Resorts World Bimini paid $250k for EIA review
Guardian Business Editor
Published: Oct 24, 2013
Resorts World Bimini “did not bat an eyelid” at a government request to pay $250,000 for an independent consultant to review the company’s environmental impact assessment (EIA), according to Khaalis Rolle, minister of state for investments.
Rolle and Minister of Tourism Obie Wilchcombe yesterday suggested that the government is satisfied that the developer will do everything necessary to protect the environment as it moves ahead with construction of a 1,000-foot ferry terminal and accompanying island in an area filled with nearby reefs.
In an interview with Guardian Business, Rolle said Resorts World Bimini have met all demands made of them and the government decision to grant their construction permit for the ferry terminal comes as the government tries to ensure that it accommodates the pace with which Resorts World Bimini seeks to move ahead with its development of the island.
The minister of state noted that it is not uncommon for people to protest against developments.
Rolle was responding to comments from environmental groups, including the Bahamas National Trust, who have expressed “grave” concerns about the decision by Resorts World Bimini to move ahead with construction the ferry terminal in an area surrounded by reefs and dive sites.
The BNT is particularly concerned that the permit was given before it had a chance to review the EIA connected with the project, which it was recently provided after repeated requests.
An executive summary of the EIA connected with the project has indicated that the terminal will create “direct loss of low-relief marine habitat” surrounding the pier, which will allow a superfast ferry bringing an average 1,500 people a day to Bimini to dock.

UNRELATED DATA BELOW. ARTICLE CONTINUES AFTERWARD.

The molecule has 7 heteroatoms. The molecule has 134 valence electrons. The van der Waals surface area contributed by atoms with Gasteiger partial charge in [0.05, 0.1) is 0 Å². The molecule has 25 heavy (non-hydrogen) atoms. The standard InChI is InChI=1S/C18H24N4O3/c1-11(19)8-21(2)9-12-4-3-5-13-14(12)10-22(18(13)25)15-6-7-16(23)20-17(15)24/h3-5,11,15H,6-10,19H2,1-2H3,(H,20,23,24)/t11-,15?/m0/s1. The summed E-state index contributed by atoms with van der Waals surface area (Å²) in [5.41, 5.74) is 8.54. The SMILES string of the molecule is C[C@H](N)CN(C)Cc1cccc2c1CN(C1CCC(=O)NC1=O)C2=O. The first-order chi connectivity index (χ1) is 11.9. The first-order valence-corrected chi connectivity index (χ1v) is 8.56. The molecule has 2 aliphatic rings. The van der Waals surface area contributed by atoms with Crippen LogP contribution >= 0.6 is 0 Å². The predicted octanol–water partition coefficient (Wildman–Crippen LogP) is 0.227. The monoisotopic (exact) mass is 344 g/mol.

The summary, obtained by Guardian Business, notes that there are 14 “excellent” dive spots within 1.5 miles of the terminal which is now under construction, and suggests monitoring “every five years” and the creation of “an artificial reef” to “mitigate the impact.”
“The government is managing this process. We have people assigned to this as their only job. We are trying to keep up with the speed of business. What that means essentially is we look at what their needs are and we try to ensure that we meet those within all of the parameters set by the legal and regulatory authority.
“I listen to people complain about everything that is taking place. People complained and try to stop Baker’s Bay; Baker’s Bay is a very successful entity. Very successful,” said Rolle yesterday.
The minister added: “The balanced obligation is to provide sustainable development, to provide jobs, and provide entrepreneurial opportunities and the only way we do that is if we attract partners. The residents can’t do it alone. The government can’t do it alone. What we are doing now is focusing on how we can get things done rather than focusing on why we shouldn’t do anything at all.”
The minister of tourism and MP for Bimini said Biminites have raised concerns with him about the project, but he believes it will ultimately be in the best interests of the island.
“Some Biminites would obviously raise concerns as they do with any development,” he said. “But Biminites are looking for a better future, they are looking for a better economy, and you have to operate on the premise that you are making the right decisions in their interest and that keeps us up all night to ensure that you are making the right decisions, and I am praying hard that it goes well and I think it will go well.”
“The BEST commission did its due diligence and gave its approval. So whoever has to carry the work for Genting has the awesome responsibility to ensure that there is no damage done to the coral, the reefs or the general area. So I have the sense that everyone is working to ensure that we work collectively to enhance, not destroy.”
The EIA executive summary states that the ferry terminal will enable the visitor arrivals to Bimini to increase 11-fold, to 570,000 annually, “boosting” the local economy.
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